Pasadena Playhouse presents the Los Angeles premiere of the Richard Nelson, Richard Pevear, and Larissa Volokhonsky translation of Uncle Vanya by Anton Chekhov now through June 26, 2002.
The production stars Hugo Armstrong (Power of Sail at Geffen Playhouse) as “Vanya,” Anne Gee Byrd as “Marya,” Brian George as “Serebryakov,” Brandon Mendez Homeras as “Astrov,” Jane Taini as “Marina, Sabina Zuniga-Varela as “Sonya” and Chelsea Yakura-Kurtz as “Elena.”
The creative team features direction by Michael Michetti; scenic design by Tesshi Nakagawa; costume design by Wendell C. Carmichael; lighting design by Jaymi Smith; sound design by John Nobori; and stage management by Meredith O’Gwynn.
This exhilarating revival pairs one of the greatest plays ever written with the world’s most celebrated translators of Russian literature. After years of caring for their family’s crumbling estate, Vanya and his niece receive an unexpected visit from his brother-in-law and his alluring wife. When hidden passions and tumultuous frustrations come to a boil in the heat of the summer, their lives threaten to come undone. Comic, cutting, and true to life, this translation of Uncle Vanya provides an up-close, conversational-style encounter with a classic drama that every theater-lover must see.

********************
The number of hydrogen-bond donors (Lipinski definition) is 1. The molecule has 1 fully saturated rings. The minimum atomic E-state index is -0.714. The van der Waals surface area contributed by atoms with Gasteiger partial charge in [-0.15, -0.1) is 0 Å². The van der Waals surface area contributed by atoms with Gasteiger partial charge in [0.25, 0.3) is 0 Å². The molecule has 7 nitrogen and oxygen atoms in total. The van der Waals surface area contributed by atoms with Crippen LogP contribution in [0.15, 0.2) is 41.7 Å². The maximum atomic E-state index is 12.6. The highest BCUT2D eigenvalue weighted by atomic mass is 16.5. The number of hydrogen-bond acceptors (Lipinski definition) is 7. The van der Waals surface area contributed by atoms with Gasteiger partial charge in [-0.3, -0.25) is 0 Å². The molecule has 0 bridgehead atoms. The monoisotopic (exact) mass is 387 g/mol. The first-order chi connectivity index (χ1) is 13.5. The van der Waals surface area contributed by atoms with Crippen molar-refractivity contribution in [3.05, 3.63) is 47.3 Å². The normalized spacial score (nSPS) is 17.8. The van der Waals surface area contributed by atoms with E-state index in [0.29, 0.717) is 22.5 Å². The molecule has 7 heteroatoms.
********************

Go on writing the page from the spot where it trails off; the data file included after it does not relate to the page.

Richard Nelson, in writing of his collaboration with Pevear, and Volokhonsky, told The New York Times, “As we worked together, I, as both a playwright and director, was always thinking toward production, imagining the questions that would be asked by actors and designers, and trying to make sure we were asking them as we translated. We decided to come together once a year and translate a play, and found a publisher, TCG books, for the series. We began to get commissioned by theaters and eventually turned to the Everest of our ambitions: the major plays of Anton Chekhov.”
Widely considered one of the world’s greatest writers, Anton Chekhov was born on January 29, 1860, in Taganrog, Russia. In 1879 he entered the University of Moscow to study medicine and graduated in 1884. He kept a strict writing schedule and continued to practice medicine for the rest of his life. In addition to his numerous short stories, many considered masterpieces of the form, Chekhov wrote over a dozen plays, among them the classics of Western dramatic literature Uncle Vanya, The Cherry Orchard, The Three Sisters, and The Seagull.
Tickets starting at $30 and are available at pasadenaplayhouse.org by phone at 626-356-7529, and at the box office at 39 South El Molino Avenue, Pasadena, CA 91101.